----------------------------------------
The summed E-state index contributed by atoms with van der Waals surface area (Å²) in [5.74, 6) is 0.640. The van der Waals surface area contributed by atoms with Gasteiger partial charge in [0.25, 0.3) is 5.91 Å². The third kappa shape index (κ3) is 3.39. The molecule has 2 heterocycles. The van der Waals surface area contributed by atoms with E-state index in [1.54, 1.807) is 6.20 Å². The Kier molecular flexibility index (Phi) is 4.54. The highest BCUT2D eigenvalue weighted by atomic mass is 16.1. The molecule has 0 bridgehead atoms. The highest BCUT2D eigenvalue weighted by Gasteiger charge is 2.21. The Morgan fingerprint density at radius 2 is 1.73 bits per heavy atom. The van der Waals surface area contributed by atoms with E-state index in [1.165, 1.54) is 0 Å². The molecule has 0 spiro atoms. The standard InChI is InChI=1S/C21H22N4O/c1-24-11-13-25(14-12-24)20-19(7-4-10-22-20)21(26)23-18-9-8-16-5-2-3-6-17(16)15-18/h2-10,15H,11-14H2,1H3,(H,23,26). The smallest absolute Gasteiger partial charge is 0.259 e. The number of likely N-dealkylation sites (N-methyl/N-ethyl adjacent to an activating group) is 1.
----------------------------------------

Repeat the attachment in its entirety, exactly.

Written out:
The summed E-state index contributed by atoms with van der Waals surface area (Å²) in [5.74, 6) is 0.640. The van der Waals surface area contributed by atoms with Gasteiger partial charge in [0.25, 0.3) is 5.91 Å². The third kappa shape index (κ3) is 3.39. The molecule has 2 heterocycles. The van der Waals surface area contributed by atoms with E-state index in [1.54, 1.807) is 6.20 Å². The Kier molecular flexibility index (Phi) is 4.54. The highest BCUT2D eigenvalue weighted by atomic mass is 16.1. The molecule has 0 bridgehead atoms. The highest BCUT2D eigenvalue weighted by Gasteiger charge is 2.21. The Morgan fingerprint density at radius 2 is 1.73 bits per heavy atom. The van der Waals surface area contributed by atoms with E-state index in [1.165, 1.54) is 0 Å². The molecule has 0 spiro atoms. The standard InChI is InChI=1S/C21H22N4O/c1-24-11-13-25(14-12-24)20-19(7-4-10-22-20)21(26)23-18-9-8-16-5-2-3-6-17(16)15-18/h2-10,15H,11-14H2,1H3,(H,23,26). The smallest absolute Gasteiger partial charge is 0.259 e. The number of likely N-dealkylation sites (N-methyl/N-ethyl adjacent to an activating group) is 1.